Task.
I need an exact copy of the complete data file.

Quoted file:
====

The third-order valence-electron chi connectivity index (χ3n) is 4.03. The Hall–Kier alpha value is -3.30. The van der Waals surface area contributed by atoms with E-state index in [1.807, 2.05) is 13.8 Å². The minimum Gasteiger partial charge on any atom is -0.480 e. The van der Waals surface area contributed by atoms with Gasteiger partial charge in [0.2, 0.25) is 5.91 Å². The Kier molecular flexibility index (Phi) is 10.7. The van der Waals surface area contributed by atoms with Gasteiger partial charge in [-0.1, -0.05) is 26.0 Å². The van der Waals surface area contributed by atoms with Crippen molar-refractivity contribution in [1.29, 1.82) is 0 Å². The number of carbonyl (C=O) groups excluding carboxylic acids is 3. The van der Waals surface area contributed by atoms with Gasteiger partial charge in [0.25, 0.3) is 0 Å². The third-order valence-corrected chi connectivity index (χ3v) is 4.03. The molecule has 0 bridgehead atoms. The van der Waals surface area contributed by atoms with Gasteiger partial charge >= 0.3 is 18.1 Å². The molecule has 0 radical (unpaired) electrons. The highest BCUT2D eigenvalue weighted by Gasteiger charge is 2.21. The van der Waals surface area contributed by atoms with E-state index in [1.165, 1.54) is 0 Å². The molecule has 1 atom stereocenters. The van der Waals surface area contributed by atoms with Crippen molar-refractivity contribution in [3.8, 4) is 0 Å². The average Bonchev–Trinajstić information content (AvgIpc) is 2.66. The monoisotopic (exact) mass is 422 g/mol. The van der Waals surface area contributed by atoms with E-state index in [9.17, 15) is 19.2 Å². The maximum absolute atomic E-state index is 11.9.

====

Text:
The third-order valence-electron chi connectivity index (χ3n) is 4.03. The Hall–Kier alpha value is -3.30. The van der Waals surface area contributed by atoms with E-state index in [1.807, 2.05) is 13.8 Å². The minimum Gasteiger partial charge on any atom is -0.480 e. The van der Waals surface area contributed by atoms with Gasteiger partial charge in [0.2, 0.25) is 5.91 Å². The Kier molecular flexibility index (Phi) is 10.7. The van der Waals surface area contributed by atoms with Gasteiger partial charge in [-0.1, -0.05) is 26.0 Å². The van der Waals surface area contributed by atoms with Crippen molar-refractivity contribution in [1.29, 1.82) is 0 Å². The number of carbonyl (C=O) groups excluding carboxylic acids is 3. The van der Waals surface area contributed by atoms with Gasteiger partial charge in [0.25, 0.3) is 0 Å². The third-order valence-corrected chi connectivity index (χ3v) is 4.03. The molecule has 0 bridgehead atoms. The van der Waals surface area contributed by atoms with Gasteiger partial charge >= 0.3 is 18.1 Å². The molecule has 0 radical (unpaired) electrons. The highest BCUT2D eigenvalue weighted by Gasteiger charge is 2.21. The van der Waals surface area contributed by atoms with E-state index in [1.165, 1.54) is 0 Å². The molecule has 1 atom stereocenters. The van der Waals surface area contributed by atoms with Crippen molar-refractivity contribution in [3.8, 4) is 0 Å². The average Bonchev–Trinajstić information content (AvgIpc) is 2.66. The monoisotopic (exact) mass is 422 g/mol. The van der Waals surface area contributed by atoms with E-state index in [9.17, 15) is 19.2 Å². The maximum absolute atomic E-state index is 11.9.